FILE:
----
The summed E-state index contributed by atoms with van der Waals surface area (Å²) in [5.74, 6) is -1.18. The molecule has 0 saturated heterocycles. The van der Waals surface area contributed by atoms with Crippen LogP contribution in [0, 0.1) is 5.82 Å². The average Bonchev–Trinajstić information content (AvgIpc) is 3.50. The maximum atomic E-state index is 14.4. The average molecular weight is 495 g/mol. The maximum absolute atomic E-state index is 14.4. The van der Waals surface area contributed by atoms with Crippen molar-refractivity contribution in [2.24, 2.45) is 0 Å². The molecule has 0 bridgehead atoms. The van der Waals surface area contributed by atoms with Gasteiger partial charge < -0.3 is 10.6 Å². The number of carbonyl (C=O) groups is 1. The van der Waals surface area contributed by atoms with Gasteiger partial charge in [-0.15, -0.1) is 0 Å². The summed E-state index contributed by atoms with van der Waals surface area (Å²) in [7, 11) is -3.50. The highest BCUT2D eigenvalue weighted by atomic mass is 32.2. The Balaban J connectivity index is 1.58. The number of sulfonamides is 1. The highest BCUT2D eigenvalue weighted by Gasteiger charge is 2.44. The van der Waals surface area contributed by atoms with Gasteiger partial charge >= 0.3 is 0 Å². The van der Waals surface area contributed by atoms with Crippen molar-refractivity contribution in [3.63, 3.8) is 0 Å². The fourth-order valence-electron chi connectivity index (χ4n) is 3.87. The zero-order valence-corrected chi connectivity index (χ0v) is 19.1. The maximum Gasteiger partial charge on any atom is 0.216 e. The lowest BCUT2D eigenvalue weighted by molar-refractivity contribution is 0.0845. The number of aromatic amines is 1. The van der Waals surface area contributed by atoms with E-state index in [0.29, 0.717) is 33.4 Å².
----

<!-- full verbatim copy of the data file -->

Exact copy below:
The summed E-state index contributed by atoms with van der Waals surface area (Å²) in [5.74, 6) is -1.18. The molecule has 0 saturated heterocycles. The van der Waals surface area contributed by atoms with Crippen LogP contribution in [0, 0.1) is 5.82 Å². The average Bonchev–Trinajstić information content (AvgIpc) is 3.50. The maximum atomic E-state index is 14.4. The average molecular weight is 495 g/mol. The maximum absolute atomic E-state index is 14.4. The van der Waals surface area contributed by atoms with Crippen molar-refractivity contribution in [2.24, 2.45) is 0 Å². The molecule has 0 bridgehead atoms. The van der Waals surface area contributed by atoms with Gasteiger partial charge < -0.3 is 10.6 Å². The number of carbonyl (C=O) groups is 1. The van der Waals surface area contributed by atoms with Gasteiger partial charge in [-0.15, -0.1) is 0 Å². The summed E-state index contributed by atoms with van der Waals surface area (Å²) in [7, 11) is -3.50. The highest BCUT2D eigenvalue weighted by atomic mass is 32.2. The Balaban J connectivity index is 1.58. The number of sulfonamides is 1. The highest BCUT2D eigenvalue weighted by Gasteiger charge is 2.44. The van der Waals surface area contributed by atoms with Gasteiger partial charge >= 0.3 is 0 Å². The van der Waals surface area contributed by atoms with Crippen molar-refractivity contribution in [3.63, 3.8) is 0 Å². The fourth-order valence-electron chi connectivity index (χ4n) is 3.87. The zero-order valence-corrected chi connectivity index (χ0v) is 19.1. The maximum Gasteiger partial charge on any atom is 0.216 e. The lowest BCUT2D eigenvalue weighted by molar-refractivity contribution is 0.0845. The number of aromatic amines is 1. The van der Waals surface area contributed by atoms with E-state index in [0.29, 0.717) is 33.4 Å².